State deer herd hit with hemorrhagic disease

Southcentral, Southeast Louisiana hit particularly hard, LDWF veterinarian says.


October 15, 2012 at 1:26 pm  | Mobile Reader | Pring this storyPrint 

Hunters could see sick deer this season, as hemorrhagic disease makes its way through the deer herd. The LDWF said deer in Southcentral and Southeast Louisiana have been particularly hard hit.
Hunters could see sick deer this season, as hemorrhagic disease makes its way through the deer herd. The LDWF said deer in Southcentral and Southeast Louisiana have been particularly hard hit.
LouisianaSportsman.com user papa-p
LouisianaSportsman.com user “papa-p” was shocked when he checked his trail camera recently and found a photo of what could only be described as a very sick deer.

“Hate seeing this picture on trail cam,” papa wrote on Oct. 12. “We had also found a young deer dead last month.”

User “sportsman0917” worried it could be chronic wasting disease spreading from Texas, while “fishfearme!” commented that he has seen reports online of numbers of deer dead around Lacassine National Wildlife Refuge and in St. Martin Parish.

Dr. Jim LaCour, the state wildlife veterinarian with the Louisiana Department of Wildlife & Fisheries, confirmed today (Oct. 15) that deer across the state have been hit particularly hard this year — but fortunately the culprit isn’t chronic wasting disease.

“We’ve got a bunch of hemorrhagic disease going on,” LaCour told Louisiana Sportsman. “We’re getting reports from all around, but Southcentral to Southeast Louisiana probably have been more represented; that may be caused by more disease (in those areas), or or that may be because more people are finding them.”

The disease, a close relative to blue tongue, isn’t anything new.

“If you look over the course of time, (hemorrhagic disease) kind of waxes and wanes,” LaCour said. “This happens to be one of those years when we have a lot of it.”

But his year’s outbreak seems to be a bad one in comparison to recent years. To date, 100 reports of dead deer have been made to the LDWF, LaCour said.

Hemorrhagic disease affects all age groups of deer, and there are three factors that have roles to play in the severity of an outbreak, he said.

“Flooding plays a part in an outbreak because it’s a vector-born disease spread by gnats, it’s a disease that can be exacerbated by new viruses, and it is more prevalent when we have a wet spring and a dry June,” LaCour said. “It just happens that we had all three of those this year.

This year’s spring was wet, while June was dry; mark off one of the necessary factors for a major outbreak.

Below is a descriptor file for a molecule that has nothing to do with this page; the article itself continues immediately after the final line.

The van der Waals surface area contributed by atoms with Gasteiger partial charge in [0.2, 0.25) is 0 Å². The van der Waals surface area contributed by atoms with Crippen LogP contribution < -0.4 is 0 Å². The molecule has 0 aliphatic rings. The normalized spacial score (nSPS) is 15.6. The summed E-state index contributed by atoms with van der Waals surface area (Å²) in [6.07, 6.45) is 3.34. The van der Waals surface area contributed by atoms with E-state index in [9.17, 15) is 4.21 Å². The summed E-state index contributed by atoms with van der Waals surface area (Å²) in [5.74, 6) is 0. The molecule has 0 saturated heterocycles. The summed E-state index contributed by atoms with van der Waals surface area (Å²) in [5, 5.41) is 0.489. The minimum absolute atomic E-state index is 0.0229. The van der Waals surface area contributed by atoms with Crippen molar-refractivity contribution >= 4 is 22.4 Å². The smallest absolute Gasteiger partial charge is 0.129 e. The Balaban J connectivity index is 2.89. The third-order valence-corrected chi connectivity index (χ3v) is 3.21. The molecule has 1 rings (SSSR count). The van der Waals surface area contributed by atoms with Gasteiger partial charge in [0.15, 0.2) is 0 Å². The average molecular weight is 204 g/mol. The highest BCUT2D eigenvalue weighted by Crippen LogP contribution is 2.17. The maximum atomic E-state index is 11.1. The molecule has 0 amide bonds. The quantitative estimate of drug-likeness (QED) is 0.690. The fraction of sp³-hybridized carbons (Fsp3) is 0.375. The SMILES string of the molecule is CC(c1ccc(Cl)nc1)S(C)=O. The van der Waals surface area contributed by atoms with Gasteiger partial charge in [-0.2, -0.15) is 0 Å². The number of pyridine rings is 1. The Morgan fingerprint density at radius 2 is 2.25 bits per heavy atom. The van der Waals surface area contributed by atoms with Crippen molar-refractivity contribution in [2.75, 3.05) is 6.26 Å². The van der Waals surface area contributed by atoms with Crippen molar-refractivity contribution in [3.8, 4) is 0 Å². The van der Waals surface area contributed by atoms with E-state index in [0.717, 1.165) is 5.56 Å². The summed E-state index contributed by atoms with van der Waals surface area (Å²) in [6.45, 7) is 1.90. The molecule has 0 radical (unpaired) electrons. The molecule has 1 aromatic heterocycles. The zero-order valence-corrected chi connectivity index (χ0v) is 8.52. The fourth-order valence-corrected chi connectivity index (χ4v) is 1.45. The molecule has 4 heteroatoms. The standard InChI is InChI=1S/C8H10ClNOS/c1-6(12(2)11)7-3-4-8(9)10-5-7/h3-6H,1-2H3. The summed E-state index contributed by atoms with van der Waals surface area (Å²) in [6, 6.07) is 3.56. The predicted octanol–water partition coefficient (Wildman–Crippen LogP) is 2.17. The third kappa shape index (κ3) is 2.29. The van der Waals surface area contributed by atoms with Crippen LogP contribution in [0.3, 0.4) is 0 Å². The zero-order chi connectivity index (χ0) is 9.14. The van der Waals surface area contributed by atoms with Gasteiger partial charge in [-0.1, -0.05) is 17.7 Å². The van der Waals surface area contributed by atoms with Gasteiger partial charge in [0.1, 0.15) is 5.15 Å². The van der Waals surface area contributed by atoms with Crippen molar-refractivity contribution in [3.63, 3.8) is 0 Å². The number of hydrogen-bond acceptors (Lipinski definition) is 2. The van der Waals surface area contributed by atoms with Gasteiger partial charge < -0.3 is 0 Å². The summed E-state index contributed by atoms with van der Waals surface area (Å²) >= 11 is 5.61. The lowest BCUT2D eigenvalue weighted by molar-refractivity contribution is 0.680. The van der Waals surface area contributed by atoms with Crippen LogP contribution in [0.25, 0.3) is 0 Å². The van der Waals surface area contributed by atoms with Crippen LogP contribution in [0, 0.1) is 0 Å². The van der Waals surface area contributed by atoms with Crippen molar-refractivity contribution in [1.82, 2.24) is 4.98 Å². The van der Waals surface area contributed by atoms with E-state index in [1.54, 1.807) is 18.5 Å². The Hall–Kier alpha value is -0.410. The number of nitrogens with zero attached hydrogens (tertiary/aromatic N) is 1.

LaCour said sampling as revealed this year’s outbreak is caused by a new strain of the disease; tick off another factor.

And, of course, severe flooding in Southeast and parts of Southcentral Louisiana in the wake of Hurricane Isaac bunched deer up on small areas of dry ground.

“If all of your deer are very spread out they are less likely to be infected than if they are pushed up on ridges,” LaCour said. “We had all three factors come into play this year.”

Lacour said there are three forms of hemorrhagic disease.

“There is the peracute form,” LaCour said. “Those deer look perfectly healthy, except they’re down or dead.”

And then there’s the deer that just look awful.

“There’s the accute form, and those deer may be breathing rapidly; they may have ulcers in their mouths or lesions on their hooves,” LaCour explained. “Those deer will usually die.”

And then there are some deer that have been impacted and seemingly recovered, only to die a long, slow death.

“There’s the chronic form,” LaCour said. “Those are deer that live through the initial disease, but they have suffered from a real high fever that has damaged their stomachs, and they can’t absorb nutrients. They loose a bunch of weight and get real skinny.

“I get pictures every year of deer at feeders just eating, eating and eating, but they die of malnutrition because they can’t absorb the nutrients.”

The bottom line is that hunters shouldn’t be surprised if they find dead deer — or deer that look like they will die soon — while out an about this season.

But hunters shouldn’t be overly concerned that they will serve their family dangerous meat.

“It’s not ever been shown to be contagious to humans,” LaCour said.

Of course, a bit of common sense is in order, he said.

“If a deer looks healthy and acts healthy, then it’s fine,” LaCour said. “If a deer is sick, if it’s got multiple ulcers or lesions, it’s best to chunk it.”

Deer management practices probably don’t need to be altered, either. In fact, LaCour pointed out that, even though this is a severe outbreak, the LDWF is not considering any changes to hunting regs.

“Overall, it’s part of the normal cycle,” he said. “If you find three deer on your place, there are probably some more. If you have 4,000 acres, you might have 10 more. But that’s not a significant impact, so for the most part there’s no need to for any management considerations.”

LaCour said dead deer can be reported to the nearest LDWF regional office, and any freshly dead deer will be sampled.

Of course, not all dead deer are victims of the disease.

“If it’s by the road, it probably got hit by a car,” LaCour said. “If it’s in the woods it’s probably hemorrhagic disease.”






View other articles written Andy Crawford